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Siem Reap

Siem Reap

Siem Reap (Khmer: សៀមរាប, "Defeat of Siam") is a province (khaet) of Cambodia. It borders the provinces of Oddar Meanchey to the north, Preah Vihear and Kampong Thom to the east, Battambang to the south, and Banteay Meanchey to the west. Its capital and largest city is Siem Reap. Siem Reap is the 10th largest province in Cambodia. With a population of 896,309, it ranks as the 6th largest in the nation. A large portion of Siem Reap's southern border is demarcated by the Tonle Sap and as such, it is one of the nine provinces that making up the Tonle Sap Biosphere Reserve. In modern times the province is best known as the site of Angkor and the Angkor Wat temple ruins.
Siem Reap Overview
Back in the 1960s, Siem Reap (see-em ree-ep) was the place to be in Southeast Asia and saw a steady stream of the rich and famous. After three decades of slumber, it’s well and truly back and one of the most popular destinations on the planet right now. The life-support system for the temples of Angkor, Cambodia’s eighth wonder of the world, Siem Reap was always destined for great things, but few people saw them coming this thick and this fast. It has reinvented itself as the epicentre of the new Cambodia, with more guesthouses and hotels than temples, world-class wining and dining and sumptuous spas.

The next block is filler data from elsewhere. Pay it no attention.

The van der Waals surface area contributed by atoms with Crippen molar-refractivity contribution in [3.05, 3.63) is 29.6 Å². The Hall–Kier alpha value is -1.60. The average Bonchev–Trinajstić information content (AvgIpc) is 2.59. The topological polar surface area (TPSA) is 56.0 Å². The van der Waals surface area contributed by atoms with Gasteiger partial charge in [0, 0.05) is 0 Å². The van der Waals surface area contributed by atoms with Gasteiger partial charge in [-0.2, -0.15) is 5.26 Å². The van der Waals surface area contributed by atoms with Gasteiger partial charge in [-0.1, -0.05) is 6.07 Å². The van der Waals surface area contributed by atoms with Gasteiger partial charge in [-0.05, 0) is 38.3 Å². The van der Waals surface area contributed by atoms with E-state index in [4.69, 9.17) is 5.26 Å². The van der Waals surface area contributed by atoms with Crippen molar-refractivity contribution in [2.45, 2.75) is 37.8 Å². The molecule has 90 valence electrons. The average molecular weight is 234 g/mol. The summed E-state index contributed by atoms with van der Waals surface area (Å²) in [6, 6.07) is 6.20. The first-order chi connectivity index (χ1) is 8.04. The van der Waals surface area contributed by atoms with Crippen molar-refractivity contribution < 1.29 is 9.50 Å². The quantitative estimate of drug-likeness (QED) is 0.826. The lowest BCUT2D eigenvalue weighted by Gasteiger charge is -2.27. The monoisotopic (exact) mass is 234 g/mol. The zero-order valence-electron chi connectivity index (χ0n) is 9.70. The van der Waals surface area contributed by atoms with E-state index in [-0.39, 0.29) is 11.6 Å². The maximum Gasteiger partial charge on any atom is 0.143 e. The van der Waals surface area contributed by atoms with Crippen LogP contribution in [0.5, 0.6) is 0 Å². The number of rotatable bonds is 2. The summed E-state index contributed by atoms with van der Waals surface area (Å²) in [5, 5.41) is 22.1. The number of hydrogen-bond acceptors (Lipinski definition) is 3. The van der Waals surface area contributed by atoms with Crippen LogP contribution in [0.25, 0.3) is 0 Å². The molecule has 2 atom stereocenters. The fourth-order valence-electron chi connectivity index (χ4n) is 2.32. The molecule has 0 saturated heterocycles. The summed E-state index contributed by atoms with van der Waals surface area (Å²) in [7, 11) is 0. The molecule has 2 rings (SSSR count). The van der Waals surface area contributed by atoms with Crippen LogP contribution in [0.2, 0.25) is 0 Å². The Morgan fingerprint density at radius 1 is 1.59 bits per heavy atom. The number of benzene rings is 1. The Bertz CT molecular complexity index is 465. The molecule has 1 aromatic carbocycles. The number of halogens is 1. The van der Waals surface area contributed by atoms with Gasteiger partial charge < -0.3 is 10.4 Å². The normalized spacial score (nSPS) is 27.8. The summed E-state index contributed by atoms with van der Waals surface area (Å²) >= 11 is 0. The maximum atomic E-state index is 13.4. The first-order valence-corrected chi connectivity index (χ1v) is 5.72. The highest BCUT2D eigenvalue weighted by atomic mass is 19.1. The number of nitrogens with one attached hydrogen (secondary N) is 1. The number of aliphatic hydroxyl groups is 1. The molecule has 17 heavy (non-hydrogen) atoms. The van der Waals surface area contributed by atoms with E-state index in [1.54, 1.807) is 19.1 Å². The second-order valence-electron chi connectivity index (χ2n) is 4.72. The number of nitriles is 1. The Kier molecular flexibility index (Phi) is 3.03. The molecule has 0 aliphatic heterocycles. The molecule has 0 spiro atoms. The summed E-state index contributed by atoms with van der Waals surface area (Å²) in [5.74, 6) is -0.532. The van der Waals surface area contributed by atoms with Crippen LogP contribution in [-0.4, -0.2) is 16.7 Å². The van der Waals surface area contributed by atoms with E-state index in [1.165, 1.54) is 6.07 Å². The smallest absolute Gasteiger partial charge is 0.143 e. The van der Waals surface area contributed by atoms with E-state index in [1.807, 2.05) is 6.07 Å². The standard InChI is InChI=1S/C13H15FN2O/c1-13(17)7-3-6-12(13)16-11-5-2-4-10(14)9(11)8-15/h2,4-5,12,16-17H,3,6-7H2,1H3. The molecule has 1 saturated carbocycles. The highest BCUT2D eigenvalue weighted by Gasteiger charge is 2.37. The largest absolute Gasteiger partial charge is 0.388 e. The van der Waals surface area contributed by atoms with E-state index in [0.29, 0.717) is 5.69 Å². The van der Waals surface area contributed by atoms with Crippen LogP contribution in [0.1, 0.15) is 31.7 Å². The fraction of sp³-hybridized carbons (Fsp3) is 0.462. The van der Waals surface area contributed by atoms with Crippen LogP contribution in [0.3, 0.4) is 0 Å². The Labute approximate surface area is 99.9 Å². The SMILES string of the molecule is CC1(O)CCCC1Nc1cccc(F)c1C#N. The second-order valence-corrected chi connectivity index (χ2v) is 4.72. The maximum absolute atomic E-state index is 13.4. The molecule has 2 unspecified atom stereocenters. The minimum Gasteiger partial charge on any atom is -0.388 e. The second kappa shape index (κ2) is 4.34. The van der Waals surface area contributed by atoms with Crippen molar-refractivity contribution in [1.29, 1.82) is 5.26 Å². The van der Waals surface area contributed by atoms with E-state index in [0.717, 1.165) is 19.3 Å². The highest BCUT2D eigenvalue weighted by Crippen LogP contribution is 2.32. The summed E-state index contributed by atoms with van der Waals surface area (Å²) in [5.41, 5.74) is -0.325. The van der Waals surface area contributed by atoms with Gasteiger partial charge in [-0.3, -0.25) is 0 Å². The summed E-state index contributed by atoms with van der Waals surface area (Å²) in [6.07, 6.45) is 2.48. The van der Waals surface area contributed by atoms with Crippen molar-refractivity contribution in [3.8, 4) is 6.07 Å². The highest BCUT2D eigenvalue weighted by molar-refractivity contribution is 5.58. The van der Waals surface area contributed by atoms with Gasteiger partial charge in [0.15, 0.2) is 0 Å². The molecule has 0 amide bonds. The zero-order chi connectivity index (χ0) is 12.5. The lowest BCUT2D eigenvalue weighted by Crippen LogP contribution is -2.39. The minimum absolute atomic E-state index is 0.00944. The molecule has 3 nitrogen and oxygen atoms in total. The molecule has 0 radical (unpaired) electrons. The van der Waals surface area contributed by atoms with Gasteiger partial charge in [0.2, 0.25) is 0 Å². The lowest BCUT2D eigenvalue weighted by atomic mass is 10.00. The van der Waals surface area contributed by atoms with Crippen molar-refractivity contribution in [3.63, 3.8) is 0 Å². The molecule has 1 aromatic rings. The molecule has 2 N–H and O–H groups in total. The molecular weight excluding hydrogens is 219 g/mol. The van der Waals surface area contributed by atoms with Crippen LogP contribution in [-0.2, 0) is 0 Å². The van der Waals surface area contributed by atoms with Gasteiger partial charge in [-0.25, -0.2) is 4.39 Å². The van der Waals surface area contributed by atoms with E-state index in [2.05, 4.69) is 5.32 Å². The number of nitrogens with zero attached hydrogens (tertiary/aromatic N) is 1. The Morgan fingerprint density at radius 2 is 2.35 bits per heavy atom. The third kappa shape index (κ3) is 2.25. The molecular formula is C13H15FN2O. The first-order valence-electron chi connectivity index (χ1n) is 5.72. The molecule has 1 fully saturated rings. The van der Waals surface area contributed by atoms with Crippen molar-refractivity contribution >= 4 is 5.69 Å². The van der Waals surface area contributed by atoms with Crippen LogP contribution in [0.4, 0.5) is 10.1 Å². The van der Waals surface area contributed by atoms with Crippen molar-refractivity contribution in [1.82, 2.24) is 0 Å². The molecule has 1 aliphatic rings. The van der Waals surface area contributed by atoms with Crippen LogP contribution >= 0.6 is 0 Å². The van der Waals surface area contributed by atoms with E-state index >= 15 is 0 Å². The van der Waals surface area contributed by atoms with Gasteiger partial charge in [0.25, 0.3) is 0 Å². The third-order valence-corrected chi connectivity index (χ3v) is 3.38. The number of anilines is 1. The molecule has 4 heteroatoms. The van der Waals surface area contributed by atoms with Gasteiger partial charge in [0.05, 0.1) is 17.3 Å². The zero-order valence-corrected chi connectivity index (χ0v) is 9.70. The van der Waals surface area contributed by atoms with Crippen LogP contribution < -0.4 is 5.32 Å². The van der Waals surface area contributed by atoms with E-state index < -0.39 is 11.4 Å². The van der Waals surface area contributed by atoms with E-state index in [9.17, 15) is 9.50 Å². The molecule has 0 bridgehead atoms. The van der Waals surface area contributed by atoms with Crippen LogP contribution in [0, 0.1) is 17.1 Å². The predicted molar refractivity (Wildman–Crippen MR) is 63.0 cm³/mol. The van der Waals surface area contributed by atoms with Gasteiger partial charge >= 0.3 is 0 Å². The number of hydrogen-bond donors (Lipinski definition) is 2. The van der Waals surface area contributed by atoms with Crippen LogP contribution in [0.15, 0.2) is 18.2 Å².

At its heart, Siem Reap is still a little charmer, with old French shop-houses, shady tree-lined boulevards and a slow-flowing river. But it is expanding at breakneck speed with new houses and apartments, hotels and resorts sprouting like mushrooms in the surrounding countryside. The tourist tide has arrived and locals are riding the wave. Not only is this great news for the long-suffering Khmers, but it has transformed the town into a pulsating place for visitors. Forget the naysayers who mutter into their beers about Siem Reap in the ‘old days’, now is the time to be here, although you may curse your luck when stuck behind a jam of tour buses on the way back from the temples.
 
Angkor is a place to be savoured, not rushed, and this is the base to plan your adventures. Still think three days at the temples is enough? Think again with Siem Reap on the doorstep.
Siem Reap History
The name Siem Reap means ‘Siamese Defeated’, hardly the most tactful name for a major city near Thailand. Imagine Birmingham with the name ‘Germany Defeated’. The empire of Angkor once included much of modern-day Thailand, but there’s a touch of irony about the name, given that Thailand ultimately defeated Cambodia and controlled Siem Reap and Angkor from 1794 to 1907.